[NOTE: The following article will also appear as my regular television column for WILDsound.]
If you tuned into the premiere episode of "The Jay Leno Show" on Monday (NBC, Mondays through Fridays, 10:00 p.m. Eastern), you might not have realized that you were witnessing a seminal moment in television history.
No, I don't mean the show itself. Despite a lot of claims to the contrary, "The Jay Leno Show" is essentially the "The Tonight Show," with some cosmetic changes thrown in to let the audience know it's nominally a new program: Leno and his guest sit in Tom Snyder-like easy chairs rather than the host taking the power position behind a desk. The stage is adjacent to the audience now, allowing crowd members to swarm Leno when he emerges to do his monologue. The set is a bit glitzier, as if it had to get gussied up for prime time. And the order of things is slightly mixed up (on Monday, "Headlines" was last, after the musical performance).
But, in substance, nothing has really changed from May when Leno bade farewell to "The Tonight Show." There is a monologue, regular comedy features (like "Headlines" and "Jaywalking"), celebrity guests and musical performances (Monday's music segment was really good, featuring Jay Z, Rihanna and Kanye West), and Kevin Eubanks continues to lead the band.
It seems unlikely to me that anyone who didn't like Leno as the host of "The Tonight Show" will suddenly embrace his new prime time venture, nor do I think any of the comic's fans will like the 10:00 p.m. version of the program any less. It's not like the jokes are any different. If you thought Leno's "Tonight Show" monologues leaned too heavily on predictable shots at easy targets (as I did), then you will likely feel the same way about the opening of "The Jay Leno Show." If you found features like "Headlines" banal (as I did), nothing has changed just by moving the bit to the 10:00 p.m. hour. And if you weren't a fan of Leno's approach to interviews (as I wasn't), putting the guest in more comfortable seating likely won't change your mind.
That said, if you were a fan of "The Tonight Show," there is no reason you should be any less pleased with "The Jay Leno Show." "The Tonight Show" booked the most prestigious guests of any talk show on television (thanks to its L.A. location and solid ratings), and while CBS and ABC have banned their prime time stars from appearing on "The Jay Leno Show," the rule doesn't apply to A-list movie stars (like Tom Cruise and Halle Berry) and A-list comedians (like Jerry Seinfeld, all of whom appeared this week), so Leno will likely continue ruling the guest-booking roost. And if "The Jay Leno Show" is at all successful, we'll have to see if CBS and ABC stick to their guns, since they will be hard-pressed to turn down a chance to plug their programming on a prime time network platform, an opportunity that is not so easy to come by.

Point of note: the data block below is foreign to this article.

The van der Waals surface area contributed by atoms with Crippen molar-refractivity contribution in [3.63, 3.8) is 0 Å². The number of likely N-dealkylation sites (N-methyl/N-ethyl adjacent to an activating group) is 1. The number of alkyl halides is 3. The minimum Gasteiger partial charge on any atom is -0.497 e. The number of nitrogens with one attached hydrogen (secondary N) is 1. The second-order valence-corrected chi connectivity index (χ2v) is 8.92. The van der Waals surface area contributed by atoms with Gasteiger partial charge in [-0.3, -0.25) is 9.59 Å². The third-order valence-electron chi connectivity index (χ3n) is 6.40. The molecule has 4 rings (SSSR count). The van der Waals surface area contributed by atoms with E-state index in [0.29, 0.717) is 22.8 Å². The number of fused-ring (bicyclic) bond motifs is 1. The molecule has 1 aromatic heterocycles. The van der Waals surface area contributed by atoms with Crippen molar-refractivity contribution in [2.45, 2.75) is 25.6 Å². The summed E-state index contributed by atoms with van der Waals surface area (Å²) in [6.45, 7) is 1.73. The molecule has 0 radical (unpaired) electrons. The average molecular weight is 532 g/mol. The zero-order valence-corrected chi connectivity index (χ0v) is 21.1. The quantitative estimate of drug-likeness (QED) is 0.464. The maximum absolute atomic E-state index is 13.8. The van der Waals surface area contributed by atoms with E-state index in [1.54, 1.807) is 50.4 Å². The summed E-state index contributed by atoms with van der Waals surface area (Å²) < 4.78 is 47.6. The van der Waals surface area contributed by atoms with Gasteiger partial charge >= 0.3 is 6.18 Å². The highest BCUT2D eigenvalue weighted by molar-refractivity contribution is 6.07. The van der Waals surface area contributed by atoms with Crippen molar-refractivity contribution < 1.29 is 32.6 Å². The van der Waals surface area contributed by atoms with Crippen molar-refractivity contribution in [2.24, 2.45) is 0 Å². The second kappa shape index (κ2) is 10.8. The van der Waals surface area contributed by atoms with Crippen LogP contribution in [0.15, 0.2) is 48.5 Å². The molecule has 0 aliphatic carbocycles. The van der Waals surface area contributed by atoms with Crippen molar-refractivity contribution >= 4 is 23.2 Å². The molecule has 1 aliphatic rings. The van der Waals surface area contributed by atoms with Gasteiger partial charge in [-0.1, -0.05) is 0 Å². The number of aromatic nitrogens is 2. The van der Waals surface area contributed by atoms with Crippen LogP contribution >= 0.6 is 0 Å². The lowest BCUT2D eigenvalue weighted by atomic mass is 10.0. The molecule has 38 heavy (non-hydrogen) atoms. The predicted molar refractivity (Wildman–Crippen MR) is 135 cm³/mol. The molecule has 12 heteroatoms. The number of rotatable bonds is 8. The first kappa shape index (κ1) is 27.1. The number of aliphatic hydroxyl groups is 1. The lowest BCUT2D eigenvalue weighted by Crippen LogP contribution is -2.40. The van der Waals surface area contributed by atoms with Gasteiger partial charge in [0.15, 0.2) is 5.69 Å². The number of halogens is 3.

Really, the least interesting thing about the launch of "The Jay Leno Show" this week was the program itself. As I said, really, a review can be summed up in two sentences: If you liked "The Tonight Show" when Leno hosted it, you'll like "The Jay Leno Show." If you didn't like "The Tonight Show" when Leno hosted it, then you won't like "The Jay Leno Show."
No, the real story is that with the 2009-2010 season bowing this week, we are experiencing what I think is the biggest single change in the structure of prime time network television since Fox cemented its status as a legitimate fourth network in 1993 by acquiring the rights to broadcast NFL football (and, as a result, adding to its affiliate roster nationally). Just as the ascension of Fox increased prime time network television real estate by nearly a third, NBC, by launching the nightly "Jay Leno Show," decreased its programming by nearly a quarter (abdicating five of the 22 hours a week it provides prime time coverage).